Dublin Web Summit
THIS WEEK, the real “smart economy” came to Ireland, as Dublin played host to some of the most influential and successful entrepreneurs in the 21st century’s most dynamic industry.
With commendable initiative, the organisers of the Dublin Web Summit managed to get the founders of YouTube, Skype and Twitter, along with many more of the world’s biggest internet companies, to come here to discuss the issues facing their businesses. The event also offered a welcome opportunity for Irish internet start-ups to network with potential investors.
By now, most people know what Facebook, Skype, YouTube and Twitter are, even if they don’t use the services themselves. For the hundreds of millions of people who do, these and other technologies are transformative tools which are changing their lives. Skype can connect people on opposite sides of the world via live video link. Twitter allows information of all sorts to be disseminated instantly across interconnected networks comprising millions of people. YouTube democratises the production, distribution and consumption of television and movies. Hundreds of other services take the opportunities offered by the internet to connect people, to share information and to do business in entirely new ways.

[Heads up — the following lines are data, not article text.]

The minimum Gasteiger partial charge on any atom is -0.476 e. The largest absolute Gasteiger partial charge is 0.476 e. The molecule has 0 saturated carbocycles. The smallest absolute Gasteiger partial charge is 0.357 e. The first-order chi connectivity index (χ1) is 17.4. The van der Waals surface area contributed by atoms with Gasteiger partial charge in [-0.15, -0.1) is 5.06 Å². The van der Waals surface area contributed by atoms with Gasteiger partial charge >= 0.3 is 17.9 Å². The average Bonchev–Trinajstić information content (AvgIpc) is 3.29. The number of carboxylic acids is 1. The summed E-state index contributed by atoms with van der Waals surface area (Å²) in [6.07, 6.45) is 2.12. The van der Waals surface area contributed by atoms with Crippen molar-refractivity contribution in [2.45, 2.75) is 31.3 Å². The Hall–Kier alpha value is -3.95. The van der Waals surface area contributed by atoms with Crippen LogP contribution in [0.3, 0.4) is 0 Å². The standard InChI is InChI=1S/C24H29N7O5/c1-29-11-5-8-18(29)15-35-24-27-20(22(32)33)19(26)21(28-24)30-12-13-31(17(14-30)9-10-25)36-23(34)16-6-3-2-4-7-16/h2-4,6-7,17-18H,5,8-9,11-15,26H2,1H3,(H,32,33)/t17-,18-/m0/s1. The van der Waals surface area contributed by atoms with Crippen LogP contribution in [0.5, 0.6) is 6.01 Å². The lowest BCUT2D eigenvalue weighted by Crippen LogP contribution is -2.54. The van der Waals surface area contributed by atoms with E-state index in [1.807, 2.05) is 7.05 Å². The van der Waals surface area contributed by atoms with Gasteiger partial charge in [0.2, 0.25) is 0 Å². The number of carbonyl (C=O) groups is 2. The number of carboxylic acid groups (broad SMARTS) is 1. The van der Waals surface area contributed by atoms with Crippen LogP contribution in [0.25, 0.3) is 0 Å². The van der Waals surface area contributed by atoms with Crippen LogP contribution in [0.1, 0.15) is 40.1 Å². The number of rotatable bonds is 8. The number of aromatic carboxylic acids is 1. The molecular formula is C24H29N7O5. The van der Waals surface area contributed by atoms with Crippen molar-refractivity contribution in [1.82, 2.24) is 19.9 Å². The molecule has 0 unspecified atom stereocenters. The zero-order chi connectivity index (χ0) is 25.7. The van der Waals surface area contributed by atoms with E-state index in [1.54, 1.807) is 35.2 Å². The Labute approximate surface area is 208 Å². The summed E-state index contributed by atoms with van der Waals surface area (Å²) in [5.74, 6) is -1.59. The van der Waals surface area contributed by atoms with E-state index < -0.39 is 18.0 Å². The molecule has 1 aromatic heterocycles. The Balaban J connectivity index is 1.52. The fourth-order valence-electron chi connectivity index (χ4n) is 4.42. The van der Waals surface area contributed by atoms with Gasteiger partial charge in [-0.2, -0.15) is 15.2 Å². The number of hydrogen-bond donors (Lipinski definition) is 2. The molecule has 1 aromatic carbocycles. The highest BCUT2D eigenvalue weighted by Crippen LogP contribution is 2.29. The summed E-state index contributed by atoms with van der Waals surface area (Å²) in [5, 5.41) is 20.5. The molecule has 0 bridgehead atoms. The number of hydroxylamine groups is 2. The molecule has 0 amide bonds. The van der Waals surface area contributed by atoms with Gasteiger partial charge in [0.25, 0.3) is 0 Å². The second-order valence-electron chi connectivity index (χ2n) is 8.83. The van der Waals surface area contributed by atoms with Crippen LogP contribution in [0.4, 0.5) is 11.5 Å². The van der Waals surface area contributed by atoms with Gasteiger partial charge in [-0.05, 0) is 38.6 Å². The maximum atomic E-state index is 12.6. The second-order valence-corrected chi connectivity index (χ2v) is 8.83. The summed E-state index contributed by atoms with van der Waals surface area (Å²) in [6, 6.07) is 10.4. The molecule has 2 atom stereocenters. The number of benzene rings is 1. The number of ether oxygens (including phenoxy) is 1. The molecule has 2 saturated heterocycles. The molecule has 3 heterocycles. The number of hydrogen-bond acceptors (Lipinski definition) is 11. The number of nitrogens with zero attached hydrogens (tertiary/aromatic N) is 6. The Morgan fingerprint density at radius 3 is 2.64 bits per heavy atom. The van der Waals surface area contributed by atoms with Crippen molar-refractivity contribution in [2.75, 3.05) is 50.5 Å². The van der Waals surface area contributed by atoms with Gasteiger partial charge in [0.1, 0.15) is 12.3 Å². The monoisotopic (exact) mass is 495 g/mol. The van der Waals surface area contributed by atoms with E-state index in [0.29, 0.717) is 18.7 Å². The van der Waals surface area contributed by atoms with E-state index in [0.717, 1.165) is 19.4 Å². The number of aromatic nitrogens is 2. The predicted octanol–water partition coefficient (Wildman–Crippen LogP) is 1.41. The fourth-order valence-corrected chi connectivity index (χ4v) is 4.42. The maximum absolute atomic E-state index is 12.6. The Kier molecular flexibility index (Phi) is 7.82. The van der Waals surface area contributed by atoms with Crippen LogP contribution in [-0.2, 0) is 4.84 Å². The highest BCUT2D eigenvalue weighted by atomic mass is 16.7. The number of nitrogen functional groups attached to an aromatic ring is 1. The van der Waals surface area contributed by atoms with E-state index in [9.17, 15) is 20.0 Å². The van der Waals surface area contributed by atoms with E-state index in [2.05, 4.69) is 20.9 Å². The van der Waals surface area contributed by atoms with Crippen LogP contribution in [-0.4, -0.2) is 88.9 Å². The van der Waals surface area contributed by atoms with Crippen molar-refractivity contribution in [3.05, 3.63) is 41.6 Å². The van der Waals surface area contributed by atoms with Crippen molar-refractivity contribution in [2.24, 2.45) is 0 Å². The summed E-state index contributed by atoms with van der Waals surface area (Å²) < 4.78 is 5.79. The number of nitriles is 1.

The people behind these household names are at the cutting edge of social, economic and cultural change. Their technologies challenge many fundamental concepts in our society, and threaten traditional business models in many industries, while offering a brave new world of commercial opportunities.
For some, new technologies raise troubling questions about Orwellian surveillance and the dangerous blurring of the public and private spheres. Most of these businesses, after all, are based on the premise that you, the user, are the product, with your personal data mined for the benefit of advertisers and other commercial interests. Such concerns are legitimate, but they are not the whole story; new technologies also offer potential for positive social change, greater accountability and transparency. They require governments and organisations to engage in more meaningful ways with their citizens and clients, and they can harness the power of the crowd to make sure that this actually happens.
There is a sense of exhilaration and of creative ferment around this industry. At a moment of collective national gloom, we should be happy to see its optimism and intellectual energy celebrated on our doorsteps.